• In Brazil, Cultural Translation got Mickey Haller and some other law graduates to be called "doctor".
  • The Dave Barry column "Why We Don't Read" had one Dr. Belinda A. Burgeon-Wainscot, a teacher, speaking on behalf of the American Association of People Who Use the Title "Doctor" Even Though They Are Not Physicians, but Merely Graduate School Graduates, Which Are as Common These Days as Milkweed Pollen (AAPWUTDETTANPBMGSGWAACTDAMP).
  • In Arthur Hailey's Hotel Christine is attempting to find a doctor to treat a sick guest (the hotel's doctor is unavailable), so she has the front desk call every guest who registered as a doctor. The first one she reaches informs her that he's a doctor of music, but he (humorously) mentions he could always play his violin for the patient if they are unable to reach a physician. She smiles a bit and thanks him, saying she hopes that won't be necessary.
  • In Guns of the Dawn, an enemy army is under the command of the notorious "Dr. Lam", said to be a physician who rose to power in the chaos of revolution and who now enjoys dissecting captured prisoners. When Emily gets captured, she's taken to see him. It turns out that not only is Dr. Nathanial Lammegeier actually an engineer, he's also one of the nicest characters in the book.
  • Deeplight: Dr. Vyne is an expert in "practical theophysics" (She studies the gods, specifically the materials harvested from their corpses and their uses.). When confronted with a serious injury, she notes the trope, then adds that even she knows feeling cold is a bad sign.
  • In the children's book The Enormous Egg by Oliver Butterworth, Nate's mother gets annoyed when a doctor starts giving Nate advice on how to handle his pet triceratops, when he should be concentrating on his job of healing the sick. He's actually a palaeontologist.

    Live-Action TV 

In General:

  • Overplayed on many soap operas, which will find their doctor characters capable of delivering babies, performing surgeries, performing autopsies, treating children, all in one fell swoop. The only soap to avert this, appropriately enough, was General Hospital, which limited their doctors to one specialty.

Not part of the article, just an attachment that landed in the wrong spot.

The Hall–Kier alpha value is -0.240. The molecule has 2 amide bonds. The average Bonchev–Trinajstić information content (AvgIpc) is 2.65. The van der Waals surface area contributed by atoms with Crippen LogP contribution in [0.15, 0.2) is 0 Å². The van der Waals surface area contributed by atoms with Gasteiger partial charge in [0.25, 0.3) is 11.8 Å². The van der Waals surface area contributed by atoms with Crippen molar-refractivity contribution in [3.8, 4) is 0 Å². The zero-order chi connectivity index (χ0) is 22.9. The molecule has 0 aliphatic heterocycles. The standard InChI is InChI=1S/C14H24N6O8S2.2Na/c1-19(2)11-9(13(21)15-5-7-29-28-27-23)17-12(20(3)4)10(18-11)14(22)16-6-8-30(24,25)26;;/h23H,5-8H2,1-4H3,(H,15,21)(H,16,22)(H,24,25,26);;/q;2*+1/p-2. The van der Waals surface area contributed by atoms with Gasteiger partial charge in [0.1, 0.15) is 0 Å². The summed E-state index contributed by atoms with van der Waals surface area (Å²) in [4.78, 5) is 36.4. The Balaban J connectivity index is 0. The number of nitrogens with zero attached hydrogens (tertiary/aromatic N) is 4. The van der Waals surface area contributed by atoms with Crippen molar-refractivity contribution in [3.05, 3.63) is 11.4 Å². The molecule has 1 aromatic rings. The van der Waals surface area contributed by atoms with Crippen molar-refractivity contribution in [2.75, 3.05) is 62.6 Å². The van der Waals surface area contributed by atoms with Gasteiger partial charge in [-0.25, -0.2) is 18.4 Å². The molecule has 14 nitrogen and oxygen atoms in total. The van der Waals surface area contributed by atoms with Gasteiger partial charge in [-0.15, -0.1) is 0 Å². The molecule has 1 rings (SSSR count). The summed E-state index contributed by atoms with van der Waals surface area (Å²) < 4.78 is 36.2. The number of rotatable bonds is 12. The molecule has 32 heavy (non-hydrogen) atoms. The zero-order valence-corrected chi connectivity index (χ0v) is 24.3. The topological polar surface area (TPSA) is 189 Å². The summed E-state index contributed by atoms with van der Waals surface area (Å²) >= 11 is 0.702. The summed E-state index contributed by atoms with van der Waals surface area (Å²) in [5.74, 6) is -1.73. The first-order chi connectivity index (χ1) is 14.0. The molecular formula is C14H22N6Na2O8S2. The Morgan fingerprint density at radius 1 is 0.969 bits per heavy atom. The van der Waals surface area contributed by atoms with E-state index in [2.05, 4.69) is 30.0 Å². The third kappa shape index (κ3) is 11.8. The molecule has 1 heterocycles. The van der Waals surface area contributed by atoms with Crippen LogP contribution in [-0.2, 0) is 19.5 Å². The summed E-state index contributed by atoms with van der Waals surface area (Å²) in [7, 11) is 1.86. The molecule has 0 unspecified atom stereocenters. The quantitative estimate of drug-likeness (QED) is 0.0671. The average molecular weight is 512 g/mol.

By Series:

  • Dr. Mary Albright from 3rd Rock from the Sun has a PhD. in Anthropology, but Viki Dubchek, the white trash woman who's the daughter of the Solomon's landlady and Harry's on-and-off GF, thinks she's a medical doctor. The gag actually carries to the point where Viki asks Mary to deliver her baby, and ignores Mary's outright statements of "I'm Not That Kind Of Doctor", believing that Mary doesn't want to do it because she doesn't have medical insurance.
  • 30 Rock:
    Milton: We have to call an ambulance! Listen to me, dammit, I'm a doctor!
    Jack: Of history. In what emergency would you be necessary? If someone wanted to know whether The '60s were awesome or not?
    Milton: They were!
  • Arrowverse:
    • Dr. Ray Palmer and Dr. Martin Stein are both physicists.
    • Played for laughs in Legends of Tomorrow when Mick starts hallucinating (presumably) the dead Snart.
      Mick: You can fix me!
      Stein: Me?
      Mick: You're a doctor.
      Stein: Of nuclear physics.
      [later, Jax and Sara find Stein about to cut Mick's skull open]
      Sara: What are you doing?
      Stein: Brain surgery! What does it look like?
      [Jax and Sara shrug and leave]
  • When Becker, a "real" doctor, meets a psychologist played by Rhea Perlman, he doesn't even try to hide his contempt and addresses her as "Dr." only in air-quotes.
  • The Big Bang Theory:
    • Most of the main and recurring characters have Doctorates in physics, with others in microbiology and neurobiology. The character Howard has a Masters in Engineering, which leads to plenty of jokes at his expense for not being a doctor. Of course, there are a few occasions where people mistake their title as being medical doctors: "A doctor doctor or your kind of doctor?"
    • In one episode, Sheldon gives Leonard medical advice in his usual Insufferable Genius manner. Leonard sarcastically responds, "Thank you, Doctor Cooper." As usual, Sheldon doesn't get it and confusedly replies, "You're welcome, Doctor Hofstadter." In another episode, someone (a police officer) who just learned Sheldon is a doctor is reassured by Leonard with "Not the kind with access to drugs."